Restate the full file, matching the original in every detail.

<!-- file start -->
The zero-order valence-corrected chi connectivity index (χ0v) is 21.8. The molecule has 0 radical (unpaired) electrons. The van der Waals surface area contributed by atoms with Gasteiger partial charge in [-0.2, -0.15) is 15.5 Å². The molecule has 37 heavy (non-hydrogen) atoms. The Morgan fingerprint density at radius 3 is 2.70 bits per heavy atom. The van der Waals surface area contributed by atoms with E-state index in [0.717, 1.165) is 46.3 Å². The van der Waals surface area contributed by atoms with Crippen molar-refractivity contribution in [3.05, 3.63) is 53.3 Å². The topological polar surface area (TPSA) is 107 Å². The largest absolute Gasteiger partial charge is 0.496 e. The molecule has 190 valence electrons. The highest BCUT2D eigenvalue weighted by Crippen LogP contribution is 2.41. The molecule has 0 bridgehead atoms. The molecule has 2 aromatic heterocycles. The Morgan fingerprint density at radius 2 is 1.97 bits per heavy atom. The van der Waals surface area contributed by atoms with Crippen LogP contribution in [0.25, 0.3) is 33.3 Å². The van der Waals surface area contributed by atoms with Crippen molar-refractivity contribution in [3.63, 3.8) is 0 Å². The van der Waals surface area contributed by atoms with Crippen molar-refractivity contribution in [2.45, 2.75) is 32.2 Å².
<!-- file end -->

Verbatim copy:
The zero-order valence-corrected chi connectivity index (χ0v) is 21.8. The molecule has 0 radical (unpaired) electrons. The van der Waals surface area contributed by atoms with Gasteiger partial charge in [-0.2, -0.15) is 15.5 Å². The molecule has 37 heavy (non-hydrogen) atoms. The Morgan fingerprint density at radius 3 is 2.70 bits per heavy atom. The van der Waals surface area contributed by atoms with E-state index in [0.717, 1.165) is 46.3 Å². The van der Waals surface area contributed by atoms with Crippen molar-refractivity contribution in [3.05, 3.63) is 53.3 Å². The topological polar surface area (TPSA) is 107 Å². The largest absolute Gasteiger partial charge is 0.496 e. The molecule has 190 valence electrons. The highest BCUT2D eigenvalue weighted by Crippen LogP contribution is 2.41. The molecule has 0 bridgehead atoms. The molecule has 2 aromatic heterocycles. The Morgan fingerprint density at radius 2 is 1.97 bits per heavy atom. The van der Waals surface area contributed by atoms with Crippen LogP contribution in [0.25, 0.3) is 33.3 Å². The van der Waals surface area contributed by atoms with Crippen molar-refractivity contribution in [3.63, 3.8) is 0 Å². The van der Waals surface area contributed by atoms with Crippen molar-refractivity contribution in [2.45, 2.75) is 32.2 Å².